Abstract & Commentary
Should Asymptomatic Patients with Severe Mitral Regurgitation be Referred for Valve Repair?
By Jeffrey Zimmet, MD, PhD
Associate Professor of Medicine, University of California, San Francisco, Director, Cardiac Catheterization Laboratory, San Francisco VA Medical Center
Dr. Zimmet reports no financial relationships relevant to this field of study.
Source: Kang DH, et al. Early surgery versus conventional treatment for asymptomatic severe mitral regurgitation: A propensity analysis. J Am Coll Cardiol 2014; Mar 14. doi: 10.1016/j.jacc.2014.02.577. [Epub ahead of print.]
In patients with severe degenerative mitral regurgitation (MR), surgery is clearly recommended in the presence of any symptoms. In asymptomatic patients, current American College of Cardiology Foundation/American Heart Association (ACC/AHA) guidelines establish a class I recommendation for surgery in the presence of high-risk markers including reduced left ventricular ejection fraction (LVEF), increased LV end-systolic dimension (LVESD), and pulmonary hypertension. As surgical techniques and outcomes have improved, however, there has been a growing tendency to consider surgery in truly asymptomatic low-risk patients without high-risk descriptors, especially when mitral repair as opposed to replacement is felt to be feasible. This presumes the superiority of mitral repair as the surgical procedure of choice, due to lower perioperative mortality, better conservation of left ventricular geometry from preservation of valvular and subvalvular structures, and avoidance of long-term anticoagulation. Evidence for using severe MR itself as an indication for surgery has been distinctly lacking, however. While ACC/AHA guidelines assign a IIa indication for mitral repair when the success rate is expected to exceed 90%, the European Society of Cardiology guidelines recommend close monitoring for these patients, with surgery to be recommended later with the appearance of symptoms or certain echocardiographic markers.
The performance of an appropriately sized randomized, controlled trial (RCT) in this setting has well-recognized difficulties. While it is not an RCT, the study by Kang et al adds significantly to the data in this arena. Over the course of the period between 1996-2009, 610 consecutive patients with asymptomatic severe MR and no high-risk features were collected and analyzed in a prospective fashion. A total of 235 of these patients underwent early surgery in a non-randomized manner. The remaining 375 patients had conventional treatment, consisting of observation and referral for surgery for dyspnea, decreased LVEF or increased LVESD, or elevated pulmonary pressures. Propensity score matching was performed for the entire cohort, yielding 207 matched pairs for follow up. The primary outcome was cardiac death, with a secondary outcome defined as a composite of events including all-cause mortality, operative mortality, repeat mitral surgery, and hospitalization for congestive heart failure.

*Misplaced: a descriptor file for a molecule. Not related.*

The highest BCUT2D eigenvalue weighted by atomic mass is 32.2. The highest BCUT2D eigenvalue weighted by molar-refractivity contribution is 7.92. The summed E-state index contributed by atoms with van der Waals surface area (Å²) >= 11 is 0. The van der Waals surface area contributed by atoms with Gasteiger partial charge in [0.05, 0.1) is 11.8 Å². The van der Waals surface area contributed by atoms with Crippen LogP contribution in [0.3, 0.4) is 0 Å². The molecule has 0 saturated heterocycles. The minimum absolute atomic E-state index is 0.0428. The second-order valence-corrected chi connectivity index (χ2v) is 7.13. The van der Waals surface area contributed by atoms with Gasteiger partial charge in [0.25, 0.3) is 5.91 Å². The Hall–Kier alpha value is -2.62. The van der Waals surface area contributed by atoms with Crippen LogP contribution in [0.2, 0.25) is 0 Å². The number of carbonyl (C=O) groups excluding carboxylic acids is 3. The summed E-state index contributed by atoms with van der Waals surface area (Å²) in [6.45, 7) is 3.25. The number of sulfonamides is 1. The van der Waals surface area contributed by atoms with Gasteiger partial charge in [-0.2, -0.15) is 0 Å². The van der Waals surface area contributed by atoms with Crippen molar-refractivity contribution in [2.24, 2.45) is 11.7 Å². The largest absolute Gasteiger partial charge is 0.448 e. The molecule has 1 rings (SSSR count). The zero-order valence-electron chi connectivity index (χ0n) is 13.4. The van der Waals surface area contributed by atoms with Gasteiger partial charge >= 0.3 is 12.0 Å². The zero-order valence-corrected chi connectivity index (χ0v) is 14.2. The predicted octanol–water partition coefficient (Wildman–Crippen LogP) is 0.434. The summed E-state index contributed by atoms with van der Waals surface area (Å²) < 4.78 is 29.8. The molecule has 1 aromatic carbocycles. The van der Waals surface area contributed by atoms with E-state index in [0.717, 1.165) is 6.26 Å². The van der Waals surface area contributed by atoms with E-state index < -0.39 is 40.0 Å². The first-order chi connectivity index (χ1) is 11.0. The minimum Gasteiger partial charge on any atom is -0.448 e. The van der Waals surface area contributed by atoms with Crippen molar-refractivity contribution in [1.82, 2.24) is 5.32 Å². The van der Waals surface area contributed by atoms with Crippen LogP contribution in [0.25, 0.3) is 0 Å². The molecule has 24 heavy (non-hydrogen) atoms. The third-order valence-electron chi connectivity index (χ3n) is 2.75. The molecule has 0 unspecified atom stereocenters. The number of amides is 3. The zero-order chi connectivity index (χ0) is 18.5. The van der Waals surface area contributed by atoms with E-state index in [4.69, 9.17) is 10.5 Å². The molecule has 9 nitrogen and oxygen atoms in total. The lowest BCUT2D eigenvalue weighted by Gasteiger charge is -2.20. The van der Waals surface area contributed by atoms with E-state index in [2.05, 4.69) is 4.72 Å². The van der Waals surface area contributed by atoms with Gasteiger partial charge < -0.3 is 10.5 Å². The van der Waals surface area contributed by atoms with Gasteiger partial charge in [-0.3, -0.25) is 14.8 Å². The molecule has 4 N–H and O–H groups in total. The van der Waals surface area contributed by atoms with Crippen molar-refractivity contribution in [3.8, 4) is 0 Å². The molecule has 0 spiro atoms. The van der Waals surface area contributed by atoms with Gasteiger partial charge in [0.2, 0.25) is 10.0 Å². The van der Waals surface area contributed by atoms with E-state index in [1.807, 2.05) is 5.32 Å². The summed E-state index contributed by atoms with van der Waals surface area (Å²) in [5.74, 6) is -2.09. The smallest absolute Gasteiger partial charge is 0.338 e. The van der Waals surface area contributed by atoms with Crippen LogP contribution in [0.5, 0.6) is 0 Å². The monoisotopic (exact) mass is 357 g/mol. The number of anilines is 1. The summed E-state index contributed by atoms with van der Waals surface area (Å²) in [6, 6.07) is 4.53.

In the propensity-matched groups, the early surgery group had a significantly lower cardiac mortality rate (1 ± 1% vs 6 ± 2% at 12 years, P = 0.010) as well as a composite event rate (4 ± 2% vs 19 ± 4% at 12 years, P = 0.001). A subgroup analysis was also performed according to age, showing that the benefit of early surgery was significant only in the group ≥ 50 years of age. The authors concluded that in patients aged ≥ 50 years with asymptomatic severe MR, early surgery is associated with reduced long-term cardiac mortality and major events compared with conservative management.
In this relatively large cohort of propensity-matched patients with asymptomatic severe MR, early surgery was associated with lower rates of cardiac events and cardiac mortality. These results clearly back a strategy of referral to surgery based on severe MR alone. However, several points merit further discussion. In the overall cohort, only 92 events were recorded despite the relatively long-term follow-up. The baseline clinical and echocardiographic characteristics of the initial groups were not similar — the early surgery group had significantly larger regurgitant volume, LV and LA dimensions, and Charlson comorbidity index — necessitating the propensity score matching. This process, however, left us with only 61 outcome events, further weakening the quantitative value of the relative risk calculations.
One finding of the study was that fewer patients in the conventional watchful waiting group underwent mitral valve repair (as opposed to replacement), compared with the early surgery group (82% vs 94%, P < 0.001). The authors propose this as one of the findings of the study — that is, that a watchful waiting approach may lessen chances for repair compared with early surgery. Notably, we are not supplied with any information about why repair was not selected as often in the "conventional" group. In this non-randomized study, features unfavorable for repair may very well have been responsible for assignment to the watchful waiting group in the first place, thus weakening the value of that comparison.
While far from perfect, this study certainly adds to the growing body of knowledge supporting early surgery for asymptomatic severe MR. Until a definitive RCT is performed, these are among our best available data.